NHS providers and commissioners must improve support for Approved Mental Health Professionals facing problems securing hospital admissions for acutely unwell patients, under changes to the Mental Health Act code of practice.
The new code, which comes into force on April 1, says that AMHPs should not be expected to address delays to admission alone. While waiting for a bed to become available, NHS commissioners should work with mental health trusts to find alternative arrangements for patients – such as crisis house places – and these should be communicated to the AMHP team, the new code says.
“AMHPs should be supported by their local authority in these circumstances and should not be expected by commissioners and providers to address the delay themselves,” the code says.
AMHPs must report delays
The revised code of practice also says that AMHP teams and NHS providers must report delays in admission, and their impact on staff and patients, to commissioners and senior local authority staff to help inform service planning. The code of practice is statutory guidance for professionals and as a matter of law must be followed by them unless there are ‘cogent’ reasons for not doing so. The code is not, however, statutory guidance for NHS commissioning groups.
A series of investigations by Community Care and BBC News over the past 18 months have shown how patients and staff have been impacted by pressures on mental health beds. Scores of acutely unwell patients have been sent hundreds of miles from home due to no local beds being available and a series of deaths have been linked to bed pressures. Data obtained under the Freedom of Information Act found that more than 2,100 mental health beds have been closed in the past three years and funding for mental health trusts has been cut back.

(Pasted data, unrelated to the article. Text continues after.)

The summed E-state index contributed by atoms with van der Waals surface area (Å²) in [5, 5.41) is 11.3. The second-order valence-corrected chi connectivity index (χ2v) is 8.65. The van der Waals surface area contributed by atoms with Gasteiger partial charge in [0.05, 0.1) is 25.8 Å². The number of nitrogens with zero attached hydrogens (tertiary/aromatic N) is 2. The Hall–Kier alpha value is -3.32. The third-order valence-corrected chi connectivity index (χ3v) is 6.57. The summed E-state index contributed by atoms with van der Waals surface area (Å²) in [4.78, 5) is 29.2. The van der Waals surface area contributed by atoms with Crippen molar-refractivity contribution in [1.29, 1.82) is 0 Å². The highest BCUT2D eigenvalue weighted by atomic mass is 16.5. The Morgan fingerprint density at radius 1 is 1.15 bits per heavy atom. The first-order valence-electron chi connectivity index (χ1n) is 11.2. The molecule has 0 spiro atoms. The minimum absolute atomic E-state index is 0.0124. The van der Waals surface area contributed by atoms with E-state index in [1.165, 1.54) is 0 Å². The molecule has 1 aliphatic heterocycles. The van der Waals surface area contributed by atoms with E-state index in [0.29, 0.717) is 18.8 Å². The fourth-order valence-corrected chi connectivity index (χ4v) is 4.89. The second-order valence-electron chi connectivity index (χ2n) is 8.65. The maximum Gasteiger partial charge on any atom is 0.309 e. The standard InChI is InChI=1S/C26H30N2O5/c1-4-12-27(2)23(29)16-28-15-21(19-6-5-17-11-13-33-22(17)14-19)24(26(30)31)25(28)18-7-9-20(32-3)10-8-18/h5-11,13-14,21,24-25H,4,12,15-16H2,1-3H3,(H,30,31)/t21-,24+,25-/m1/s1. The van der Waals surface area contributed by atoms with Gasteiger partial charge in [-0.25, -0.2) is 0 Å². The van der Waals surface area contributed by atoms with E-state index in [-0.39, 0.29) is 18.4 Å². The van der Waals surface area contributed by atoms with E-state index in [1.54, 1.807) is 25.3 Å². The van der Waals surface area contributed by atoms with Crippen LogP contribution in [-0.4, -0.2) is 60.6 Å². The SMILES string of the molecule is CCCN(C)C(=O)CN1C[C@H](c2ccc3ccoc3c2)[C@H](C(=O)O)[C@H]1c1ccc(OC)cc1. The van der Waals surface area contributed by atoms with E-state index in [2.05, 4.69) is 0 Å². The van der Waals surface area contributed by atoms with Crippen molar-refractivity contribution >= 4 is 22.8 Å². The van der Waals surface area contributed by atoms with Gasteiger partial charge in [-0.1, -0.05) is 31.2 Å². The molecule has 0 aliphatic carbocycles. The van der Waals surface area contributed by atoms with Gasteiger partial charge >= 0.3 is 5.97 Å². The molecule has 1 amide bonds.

Focus on commissioning
A Department of Health report accompanying the new code of practice said that a major concern flagged up during consultation was the need to ensure commissioners and providers take responsibility for ensuring sufficient beds.
The new code places a much stronger focus on the duties of commissioners. A new dedicated section on commissioning stresses that commissioners must ensure enough beds are available for patients in need of admission. Commissioners’ legal duty under section 140 of the Act to ensure arrangements are in place for ‘special urgency’ admissions is also highlighted and a new requirement to consider assistance for carers having difficulty visiting patients placed in hospitals long distances from home introduced.
The new code of practice contains 86 mentions of the word ‘commissioner’ compared to three mentions in the previous code, which was issued in 2008.
‘Clear lines of responsibility’
Faye Wilson, chair of the British Association of Social Workers’ mental health forum, said that the code “clearly sets out where responsibility lies”.
“The mention of section 140 is a step forward and the document shows that AMHPs should not be left to sort out every part of the system, particularly access to beds, without any support. The new code shows that, if there are problems in relations to bed access, commissioners must act. It also strengthens the voice and rights of carers who are sometimes having to make long trips to visit patients,” she said.
“My concern is that the changes won’t happen in practice without extensive training for commissioners. We need to make sure they have the essential knowledge about their statutory duties under the Act.”
The changes above are just a few of a series of revisions to the code of practice. Other changes highlighted by the Department of Health include:
- Five new guiding principles;
- New chapters on care planning, human rights, equality and health inequalities;
- Consideration of when to use the Mental Health Act and when to use to the Mental Capacity Act 2005 and Deprivation of Liberty Safeguards and information to support victims;
- New sections on physical healthcare, blanket restrictions, duties to support patients with dementia and immigration detainees;
- Updated chapters on the appropriate use of restrictive interventions, particularly seclusion and long-term segregation, police powers and places of safety and;
- Further guidance on how to support children and young people, those with a learning disability or autism.
For further reading, Inspector Michael Brown, who runs the award-winning Mental Health Cop blog, has also analysed some of the key changes relating to section 136 of the Mental Health Act.